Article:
New research into the impact of boredom on animal welfare

There’s nothing worse than being bored, right? Luckily for us humans, it’s very easy to find something to keep us occupied like watching a new show on Netflix, playing sports, cooking an exotic dish or exploring the local cafes. Our pets, on the other hand, aren’t so fortunate and can’t just hop on the Northern Line when they fancy a new adventure… Hence, the responsibility to keep our pets from twiddling their fluffy thumbs, falls on our shoulders as owners (and veterinary professionals to relay this information!). 

Didn’t think your pet could get bored? Think again! New research from the Royal Veterinary College (RVC) has shown that animals in environments of significantly low stimulation are very capable of experiencing boredom. 

The study, which focused specifically on boredom experienced by ferrets, was designed to understand more about: 

1) The perception ferret owners have about boredom in animals (i.e. to what extent do they believe their ferret is capable of experiencing the emotion). 

2) Whether these beliefs had an impact on the type of environment provided for their pet (i.e. do those who believe ferrets can experience boredom take this into consideration when choosing an appropriate environment for them to live in).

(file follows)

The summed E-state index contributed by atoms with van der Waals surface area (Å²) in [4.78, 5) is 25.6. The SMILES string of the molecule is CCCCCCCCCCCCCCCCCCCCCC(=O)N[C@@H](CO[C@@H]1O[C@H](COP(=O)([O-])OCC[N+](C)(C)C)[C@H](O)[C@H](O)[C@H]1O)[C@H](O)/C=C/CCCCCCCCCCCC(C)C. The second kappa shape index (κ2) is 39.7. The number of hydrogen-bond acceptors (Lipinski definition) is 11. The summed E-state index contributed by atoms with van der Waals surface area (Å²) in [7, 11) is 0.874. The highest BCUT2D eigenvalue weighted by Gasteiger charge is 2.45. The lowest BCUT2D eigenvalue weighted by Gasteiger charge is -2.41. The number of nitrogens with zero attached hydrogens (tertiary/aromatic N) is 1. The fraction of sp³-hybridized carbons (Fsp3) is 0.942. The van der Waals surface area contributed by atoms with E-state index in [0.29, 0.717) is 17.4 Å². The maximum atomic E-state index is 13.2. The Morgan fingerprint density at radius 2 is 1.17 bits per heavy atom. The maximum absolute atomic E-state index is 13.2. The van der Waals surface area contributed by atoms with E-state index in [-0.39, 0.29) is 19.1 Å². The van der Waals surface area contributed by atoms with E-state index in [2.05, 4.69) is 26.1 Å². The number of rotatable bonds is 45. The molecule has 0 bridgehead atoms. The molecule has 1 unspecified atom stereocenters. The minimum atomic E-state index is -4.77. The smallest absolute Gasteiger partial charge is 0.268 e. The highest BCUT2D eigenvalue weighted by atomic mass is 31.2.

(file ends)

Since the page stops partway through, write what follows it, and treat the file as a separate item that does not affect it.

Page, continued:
What were the findings? 

Out of the 621 ferret owners interviewed, 93% said they believed ferrets could experience boredom. The same group of respondents were proactive in providing ‘entertainment’ for their small pets, including toys, human interaction, exploration of new places and housing with other ferrets. 

The remaining 7%, who were cynical towards the notion that ferrets could experience boredom, still provided their ferrets with environmental enrichment but notably fewer options. 

How can I tell if my pet is bored? 

According to Dr Charlotte Burn, Senior Lecturer in Animal Welfare and Behaviour Science at the RVC, animal boredom can present in the following ways: 

  • Restless behaviour, such as aimless pacing and scratching at their enclosures – in larger animals this may include destructive actions such as shredding sofas or curtains. 
  • Oversleeping – if you notice your pet is taking more naps than usual then it could be a sign that, well, they have nothing better to do!
  • Overeating – have you ever finished a whole tub of ice cream? Or ordered a late night takeaway just because you could? Animals are no different when it comes to boredom eating so make sure to keep an eye out for this key indicator of boredom. 

If you’re a practising vet, make sure to alert owners to these tell tale signs of boredom and explain why tackling boredom in pets is critical for their mental health and happiness at home! We recommend putting up posters around the practise which clearly illustrate this information and share top tips on how to combat boredom.

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